I want to be more disciplined

I want to be more disciplined…

  • In reading the Bible.
  • In praying.
  • In disconnecting from electronics.
  • In how I eat.
  • In exercise.
  • In how I use my time.
  • In how I handle money.
  • In the mornings.
  • In how I disciple my kids at home.
  • In the words I use.

Anything resonate with you?  Yeah, me too.  Self-discipline is something we all want more of in at least one or multiple areas of our lives.  So what do we do with that?  Are we stuck in a perpetual state of 1 step forward, 2 steps back?

Self-discipline/self-control is a fruit of the Spirit.  Galatians 5:22-23 says, But the fruit of the Spirit is love, joy, peace, patience, kindness, goodness, faithfulness, gentleness, and self-control. The law is not against such things.  So self-control (self-discipline) is produced in us by the Holy Spirit.  When we see evidence of self-control in our lives, that is evidence not of our power, but the Spirit’s.

So if self-control is a fruit of the Spirit, then a lack of self-control is a fruit of the flesh.  We know that from what Paul shares earlier in Galatians 5.  The Spirit and our flesh are in opposition with one another.  Our flesh desires fleshly things (examples listed in Galatians 5:19-21) which all have at their base a lack of self-control/self-discipline.

Therefore, it should not surprise us that seeking to grow in a spirit of self-discipline feels like a battle.  Because it is.  It is an internal battle between our old flesh, sin and pride, and our new identity in Christ.  Colossians 3 reminds us to continually put off the old ways, and put on the new ways, as we set our hearts and minds on things above.

Here are three encouraging steps that I have found helpful in growing in a spirit of self-discipline in my life.


Don’t skip over this one.  In an effort to grow in self-discipline, we often want to jump straight to doing something and taking action.  Well, I’ve found that this is where it starts.  Confessing to the Lord where we lack self-discipline and asking Him to do the supernatural work of growing in us such a spirit.  You and I won’t grow in self-discipline, apart from His power and grace.  It is a fruit of the Spirit, not our personal strength.  So we ask, and continually ask, our all-powerful and ever present Father to do His work in us.  To make us more like Christ.


Courage is the opposite of fear.  In the Bible, the Lord commands Joshua this way in Joshua 1:9, Haven’t I commanded you: be strong and courageous? Do not be afraid or discouraged, for the Lord your God is with you wherever you go.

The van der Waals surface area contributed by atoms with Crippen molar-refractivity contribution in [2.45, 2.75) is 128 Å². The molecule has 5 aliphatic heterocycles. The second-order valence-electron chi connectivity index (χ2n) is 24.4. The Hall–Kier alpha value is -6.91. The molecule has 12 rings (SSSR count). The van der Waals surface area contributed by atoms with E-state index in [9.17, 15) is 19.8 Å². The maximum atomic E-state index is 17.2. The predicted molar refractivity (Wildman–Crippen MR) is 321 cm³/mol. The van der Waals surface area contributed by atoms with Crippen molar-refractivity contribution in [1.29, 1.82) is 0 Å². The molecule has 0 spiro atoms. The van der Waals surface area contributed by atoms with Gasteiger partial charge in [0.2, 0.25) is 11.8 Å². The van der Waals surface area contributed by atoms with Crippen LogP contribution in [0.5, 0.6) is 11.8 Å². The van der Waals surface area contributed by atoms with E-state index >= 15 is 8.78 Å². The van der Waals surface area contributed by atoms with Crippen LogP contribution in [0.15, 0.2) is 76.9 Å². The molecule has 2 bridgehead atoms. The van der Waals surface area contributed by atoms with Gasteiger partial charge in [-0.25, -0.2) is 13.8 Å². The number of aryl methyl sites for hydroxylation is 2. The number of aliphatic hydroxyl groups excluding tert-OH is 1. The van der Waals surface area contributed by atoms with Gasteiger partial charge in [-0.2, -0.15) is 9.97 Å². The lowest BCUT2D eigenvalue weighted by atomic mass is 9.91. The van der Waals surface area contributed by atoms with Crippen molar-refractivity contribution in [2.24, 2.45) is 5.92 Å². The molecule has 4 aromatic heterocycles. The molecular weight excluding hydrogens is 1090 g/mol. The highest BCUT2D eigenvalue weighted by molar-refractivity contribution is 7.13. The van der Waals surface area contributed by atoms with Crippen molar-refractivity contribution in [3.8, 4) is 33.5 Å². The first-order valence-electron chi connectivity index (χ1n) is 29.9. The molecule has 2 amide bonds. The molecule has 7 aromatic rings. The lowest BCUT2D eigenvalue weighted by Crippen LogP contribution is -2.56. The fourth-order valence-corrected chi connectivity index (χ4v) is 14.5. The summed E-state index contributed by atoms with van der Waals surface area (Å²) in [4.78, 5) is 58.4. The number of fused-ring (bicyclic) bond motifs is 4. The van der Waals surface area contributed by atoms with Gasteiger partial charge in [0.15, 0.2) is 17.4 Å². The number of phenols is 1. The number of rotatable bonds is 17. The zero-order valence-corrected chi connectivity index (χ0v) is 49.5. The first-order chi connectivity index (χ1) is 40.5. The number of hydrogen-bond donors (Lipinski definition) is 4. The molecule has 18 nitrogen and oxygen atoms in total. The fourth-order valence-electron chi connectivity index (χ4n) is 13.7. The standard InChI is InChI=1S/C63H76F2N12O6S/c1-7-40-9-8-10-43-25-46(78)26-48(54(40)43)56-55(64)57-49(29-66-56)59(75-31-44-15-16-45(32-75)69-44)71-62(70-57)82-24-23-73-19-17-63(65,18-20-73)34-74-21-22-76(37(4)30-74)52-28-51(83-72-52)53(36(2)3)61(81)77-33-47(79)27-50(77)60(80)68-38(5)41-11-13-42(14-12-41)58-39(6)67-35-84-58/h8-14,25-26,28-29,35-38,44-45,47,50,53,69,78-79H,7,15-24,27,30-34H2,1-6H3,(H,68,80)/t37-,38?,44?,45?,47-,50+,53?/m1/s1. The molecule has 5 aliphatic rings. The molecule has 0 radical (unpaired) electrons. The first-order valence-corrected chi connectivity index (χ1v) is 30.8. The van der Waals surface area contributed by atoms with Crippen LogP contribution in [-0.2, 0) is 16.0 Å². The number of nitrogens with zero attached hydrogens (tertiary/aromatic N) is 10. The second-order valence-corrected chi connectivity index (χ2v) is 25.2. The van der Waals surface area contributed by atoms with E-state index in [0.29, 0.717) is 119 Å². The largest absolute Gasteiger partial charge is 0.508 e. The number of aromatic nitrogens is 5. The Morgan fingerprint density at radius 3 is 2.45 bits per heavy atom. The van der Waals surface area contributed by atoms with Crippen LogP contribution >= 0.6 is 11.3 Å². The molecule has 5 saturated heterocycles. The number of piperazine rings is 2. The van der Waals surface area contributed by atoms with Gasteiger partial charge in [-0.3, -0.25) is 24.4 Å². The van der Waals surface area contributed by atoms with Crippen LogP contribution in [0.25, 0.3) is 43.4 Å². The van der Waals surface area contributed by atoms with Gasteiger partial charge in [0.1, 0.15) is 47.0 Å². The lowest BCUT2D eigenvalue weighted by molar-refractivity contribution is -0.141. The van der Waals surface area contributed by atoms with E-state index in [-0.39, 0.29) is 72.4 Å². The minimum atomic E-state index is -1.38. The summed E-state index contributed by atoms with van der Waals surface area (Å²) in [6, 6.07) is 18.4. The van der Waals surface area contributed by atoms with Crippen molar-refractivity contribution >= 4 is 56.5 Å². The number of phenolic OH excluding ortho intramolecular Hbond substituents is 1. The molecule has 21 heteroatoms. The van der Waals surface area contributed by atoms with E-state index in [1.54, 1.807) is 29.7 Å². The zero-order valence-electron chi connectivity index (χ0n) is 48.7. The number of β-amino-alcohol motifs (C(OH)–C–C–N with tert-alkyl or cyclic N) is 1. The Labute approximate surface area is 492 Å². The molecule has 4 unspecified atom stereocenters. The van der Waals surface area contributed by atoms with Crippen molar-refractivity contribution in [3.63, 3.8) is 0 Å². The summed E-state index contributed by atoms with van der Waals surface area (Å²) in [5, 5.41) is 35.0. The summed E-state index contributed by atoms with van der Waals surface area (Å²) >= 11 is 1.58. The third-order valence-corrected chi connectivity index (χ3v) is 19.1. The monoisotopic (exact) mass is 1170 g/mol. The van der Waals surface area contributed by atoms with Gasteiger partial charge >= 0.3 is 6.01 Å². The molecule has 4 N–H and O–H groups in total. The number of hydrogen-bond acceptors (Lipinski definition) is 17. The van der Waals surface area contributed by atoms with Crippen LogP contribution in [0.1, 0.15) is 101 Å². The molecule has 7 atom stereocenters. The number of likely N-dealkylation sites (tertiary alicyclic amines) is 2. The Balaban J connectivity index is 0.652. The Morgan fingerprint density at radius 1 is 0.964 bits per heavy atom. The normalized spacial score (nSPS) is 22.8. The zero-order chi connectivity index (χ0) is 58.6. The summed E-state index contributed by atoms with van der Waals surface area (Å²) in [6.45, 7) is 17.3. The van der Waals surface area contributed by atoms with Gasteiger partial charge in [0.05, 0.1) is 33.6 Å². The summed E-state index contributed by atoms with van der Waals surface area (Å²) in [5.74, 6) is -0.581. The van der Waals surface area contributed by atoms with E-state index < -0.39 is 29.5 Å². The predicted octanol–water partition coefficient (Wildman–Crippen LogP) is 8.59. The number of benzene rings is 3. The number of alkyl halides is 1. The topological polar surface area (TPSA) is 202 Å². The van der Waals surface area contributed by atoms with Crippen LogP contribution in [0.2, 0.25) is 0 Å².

Be strong and courageous.  Why?  Because you’re tough man, Joshua?  Because the army around you is strong, Joshua?  Because you can do it Joshua!  No.  Joshua is commanded to be courageous for one reason.  Because the Lord his God is with him where he will go.  Continually in the Bible, we see when the Lord commands us to fear not, He accompanies that command with the truth that He is present and will not forsake.  For instance, Jesus commands the disciples to go and make disciples across the earth (a daunting and potentially fear-inducing command), but then reminds them, I will be with you, to the very end of the age.  And I am the One with all the authority in heaven and on earth.

In order to grow in self-discipline, you and I are going to need Godly courage.  Courage to start, courage to get back up after failing, courage to humbly repent, courage to start walking up the mountain before us, courage to fight against our past ways, courage to take the first step, courage to face the fear of failure.

The enemy of our souls would want nothing more than to see us gripped and paralyzed by fear.  But God’s people are commanded over and over to fear not.  And we can reject fear, because our God has not rejected us.  He is present, powerful and ever faithful.


You and I will not grow in a spirit of self-discipline alone and isolated.  I think we’ve all tried that, and it doesn’t lead to lasting change.  There are no mythical gold stars handed out to those who do it alone.  We were designed by God to live in community with one another and depend upon one another.  So not only do we need to confess to our Father in Heaven, but we then need to turn our confession to fellow brothers and sisters in the family of God.  Asking others to pray for us, encourage us, help us, and spur us on.  We need to give siblings in the family of God full and complete access to our hearts.  Siblings who will love us enough to not just tell us what we want to hear, but what we need to hear.  And not only that, but we need to ask others to go with us.

In any of the examples at the beginning of this post (or a hundred others), we should be asking fellow Christ followers, will you go with me/us?  Will you confess alongside me/us?  Will you take courage and reject fear, alongside me/us?  Our pride will fight up against sharing our need and lack with others.  But then again, we’re told in multiple places in Scripture, God opposes the proud, but gives grace to the humble.  We’ll need His grace to grow, and one way God extends grace to us is through the family of God.

Ecclesiastes 4:9-10 is so powerfully and practically true, when it says, Two are better than one because they have a good reward for their efforts. For if either falls, his companion can lift him up; but pity the one who falls without another to lift him up.

May we be people who confess our sin, need, dependency, and trust in our God.  May we be people who reject fearful living, and instead courageously walk by faith, trusting that our God is more than able to produce in us a spirit of self-discipline.  And may we be people who pursue a growing self-discipline, together and alongside one another for His glory alone.